Panicking exposes an ethical flaw.

This is the predictable near-end-result of embracing the irrational.

Rwanda has launched a campaign to encourage all men to be circumcised, to reduce the risk of catching HIV/Aids.

Digging a little deeper, according to Innocent Nyaruhirira, secretary of state for Aids prevention, the truth:

“We will start this campaign with the new born and young men in universities, the army and police.”

Circumcision as an HIV prevention strategy is absurd when condoms and safe-sex are still necessary, but one target group is not like the others. Forcing circumcision on a child is a bizarre definition of encourage.

I will not pretend to be shocked. Even when leaving aside the glaring ethical violation of cutting the healthy genitals of a child, scarce medical resources will be used to circumcise those who will not be sexually active for a dozen or more years. Brilliant strategy.

But consider a few statistics. In 2000, 11% of Rwandan adults were HIV-positive. Over a period of years, traditional approaches to HIV prevention were implemented. In 2007, 3% of Rwandan adults were HIV-positive. Other than the obviously unfortunate reality that many HIV-positive adults have died in that period, the non-circumcision approach works. Why must those who will grow up to be responsible be judged irresponsible before they’ve had a chance to prove themselves? Why must they pay the price for a flaw they may not possess?

Coerced “protection” is morally inferior to the consequences of individual action, whatever the actual consequence.

2 thoughts on “Panicking exposes an ethical flaw.”

  1. Short answer? Honesty.
    There’s too much hyperbole involved, particularly on the pro-circumcision side, although it exists among anti-circumcision advocates. When press releases come out, reporters need to ask questions. What is the context of the news? Who is really affected? What is the difference between adult and infant circumcision? What is the difference between voluntary circumcision for an adult and forced circumcision for a child?
    None of this happens. Instead, it’s an acceptance and repeated regurgitation of the same incomplete set of facts. Every article in the last two years that’s dealt with circumcision, regardless of the details, mentions the potential reduction in risk of transmitting HIV. That’s a post-action justification. It’s wrapped up in society’s denial that it could’ve permitted anything unethical or immoral.
    With Africa, we need to start by asking what’s causing the HIV epidemic. Unfortunately, that gets into cultural norms and behavior, which too many people don’t want to address for fear of racism. But it’s not racist to state facts, that many African cultures don’t value safe sex. (It is racist to think that we need to cut instead of educate because they can’t learn, a supposition buried in many calls for mass circumcision.) Multiple partners are considered acceptable. Condoms are ignored. This is all behavior that will not be improved long-term by circumcision. So, honesty in accepting that there are reasons the HIV rate is so high, and it has nothing to do with foreskins, but how people behave.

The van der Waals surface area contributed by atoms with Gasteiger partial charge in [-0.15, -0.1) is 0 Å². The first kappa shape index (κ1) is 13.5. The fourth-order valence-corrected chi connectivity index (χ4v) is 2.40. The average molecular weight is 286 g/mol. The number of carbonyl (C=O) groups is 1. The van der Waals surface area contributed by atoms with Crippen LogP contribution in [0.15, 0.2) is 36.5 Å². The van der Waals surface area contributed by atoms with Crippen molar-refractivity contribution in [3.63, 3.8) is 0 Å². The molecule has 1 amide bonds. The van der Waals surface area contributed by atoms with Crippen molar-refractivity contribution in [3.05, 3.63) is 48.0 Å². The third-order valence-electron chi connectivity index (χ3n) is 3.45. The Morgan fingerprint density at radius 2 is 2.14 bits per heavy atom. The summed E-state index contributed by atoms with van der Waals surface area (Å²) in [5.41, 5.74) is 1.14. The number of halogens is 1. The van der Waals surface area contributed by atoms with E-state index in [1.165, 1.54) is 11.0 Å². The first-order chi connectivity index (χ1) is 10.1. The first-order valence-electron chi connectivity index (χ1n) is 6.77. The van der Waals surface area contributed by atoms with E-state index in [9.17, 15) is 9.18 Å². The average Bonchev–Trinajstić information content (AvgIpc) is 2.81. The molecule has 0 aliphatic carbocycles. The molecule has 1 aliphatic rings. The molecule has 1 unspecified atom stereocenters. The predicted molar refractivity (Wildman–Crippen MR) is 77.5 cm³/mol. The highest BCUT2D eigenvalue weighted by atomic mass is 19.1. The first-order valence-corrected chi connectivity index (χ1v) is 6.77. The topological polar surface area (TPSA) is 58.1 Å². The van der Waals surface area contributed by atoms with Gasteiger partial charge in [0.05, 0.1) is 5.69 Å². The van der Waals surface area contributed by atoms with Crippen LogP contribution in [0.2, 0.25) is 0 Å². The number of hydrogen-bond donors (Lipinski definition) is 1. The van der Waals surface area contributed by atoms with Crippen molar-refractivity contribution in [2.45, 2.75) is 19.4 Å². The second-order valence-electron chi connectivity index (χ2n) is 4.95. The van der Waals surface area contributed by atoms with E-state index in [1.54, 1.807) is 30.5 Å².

Honesty in America in understanding that our HIV problem is different than the problem in Africa. We’re dealing primarily with male-to-male transmission, which circumcision does nothing to prevent. And honesty to understand that the other benefits, when looked at in context, are insufficient. Also, honesty in understanding that gender equality means equality, not a switch from women get inferior protection to women get superior protection.
    Honesty among politicians to understand that individuals undergo circumcision, not a gender or a group of people. Our government is founded on rights. The use of unnecessary force is a violation. Honesty would require legislation exactly the same for protecting boys as we have to protect girls.
    We need honesty in understanding what is done to individuals, whether male or female. Specifically for females, not all genital cutting is the most severe or imposed to prevent enjoyment of sex. It is not specifically a problem of patriarchy. It is a devaluation of the individual in favor of the group.
    That said, honesty is a mindset, which amounts to nothing by itself. With female genital cutting, there is some validity to the argument that permitting symbolic cuts (a drop of blood) are an unfortunate compromise that violate the girl’s rights but prevents the more severe cutting she’d receive otherwise. This would coincide with education on the equality of women in cultures that do not accept it.
    We must also stop propping up corrupt governments. Economic development has a way of encouraging people to make better choices in their lives. If a person thinks life will be worth living, he is more likely to protect himself. It’s the adage of teach a man to fish instead of giving him a fish. Self-sufficiency. Instead, we heap aid that gets squandering on political elites and favored parties. (Like the U.S. but in hyper-drive.)
    The money now being wasted on circumcision, particularly on children, needs to be spent on education. It works. Teach people how to protect themselves. Teach them that just because a partner looks clean, he or she could still be infected. Make condoms available.
    Critique, clarify, or add anything you think might help.

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